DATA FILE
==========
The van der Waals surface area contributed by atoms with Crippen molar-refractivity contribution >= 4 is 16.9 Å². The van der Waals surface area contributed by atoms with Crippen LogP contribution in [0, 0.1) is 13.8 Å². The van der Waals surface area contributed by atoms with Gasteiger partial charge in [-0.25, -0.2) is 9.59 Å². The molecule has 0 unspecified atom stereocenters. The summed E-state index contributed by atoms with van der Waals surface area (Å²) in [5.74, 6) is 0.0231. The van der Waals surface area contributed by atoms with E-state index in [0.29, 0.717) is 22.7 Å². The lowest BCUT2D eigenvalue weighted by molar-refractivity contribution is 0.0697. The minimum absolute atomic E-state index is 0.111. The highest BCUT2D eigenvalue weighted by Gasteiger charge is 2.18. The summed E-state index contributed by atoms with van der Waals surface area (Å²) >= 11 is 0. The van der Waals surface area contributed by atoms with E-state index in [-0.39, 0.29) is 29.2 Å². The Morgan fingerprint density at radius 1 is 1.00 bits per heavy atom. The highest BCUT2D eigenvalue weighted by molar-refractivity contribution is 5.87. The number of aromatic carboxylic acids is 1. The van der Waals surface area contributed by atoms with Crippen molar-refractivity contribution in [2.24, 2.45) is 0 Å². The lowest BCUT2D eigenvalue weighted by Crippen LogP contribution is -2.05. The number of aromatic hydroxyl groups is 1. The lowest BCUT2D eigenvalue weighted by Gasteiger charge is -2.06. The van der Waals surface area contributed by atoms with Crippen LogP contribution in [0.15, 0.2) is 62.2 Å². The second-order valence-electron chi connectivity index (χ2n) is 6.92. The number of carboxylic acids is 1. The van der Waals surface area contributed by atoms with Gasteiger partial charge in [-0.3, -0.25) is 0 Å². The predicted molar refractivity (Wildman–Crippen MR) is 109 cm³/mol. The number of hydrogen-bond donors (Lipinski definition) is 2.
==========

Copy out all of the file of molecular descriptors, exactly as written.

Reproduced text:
The van der Waals surface area contributed by atoms with Crippen molar-refractivity contribution >= 4 is 16.9 Å². The van der Waals surface area contributed by atoms with Crippen LogP contribution in [0, 0.1) is 13.8 Å². The van der Waals surface area contributed by atoms with Gasteiger partial charge in [-0.25, -0.2) is 9.59 Å². The molecule has 0 unspecified atom stereocenters. The summed E-state index contributed by atoms with van der Waals surface area (Å²) in [5.74, 6) is 0.0231. The van der Waals surface area contributed by atoms with E-state index in [0.29, 0.717) is 22.7 Å². The lowest BCUT2D eigenvalue weighted by molar-refractivity contribution is 0.0697. The minimum absolute atomic E-state index is 0.111. The highest BCUT2D eigenvalue weighted by Gasteiger charge is 2.18. The summed E-state index contributed by atoms with van der Waals surface area (Å²) >= 11 is 0. The van der Waals surface area contributed by atoms with E-state index in [-0.39, 0.29) is 29.2 Å². The Morgan fingerprint density at radius 1 is 1.00 bits per heavy atom. The highest BCUT2D eigenvalue weighted by molar-refractivity contribution is 5.87. The number of aromatic carboxylic acids is 1. The van der Waals surface area contributed by atoms with Crippen molar-refractivity contribution in [2.24, 2.45) is 0 Å². The lowest BCUT2D eigenvalue weighted by Crippen LogP contribution is -2.05. The number of aromatic hydroxyl groups is 1. The lowest BCUT2D eigenvalue weighted by Gasteiger charge is -2.06. The van der Waals surface area contributed by atoms with Crippen LogP contribution in [0.15, 0.2) is 62.2 Å². The second-order valence-electron chi connectivity index (χ2n) is 6.92. The number of carboxylic acids is 1. The van der Waals surface area contributed by atoms with Gasteiger partial charge in [-0.3, -0.25) is 0 Å². The predicted molar refractivity (Wildman–Crippen MR) is 109 cm³/mol. The number of hydrogen-bond donors (Lipinski definition) is 2.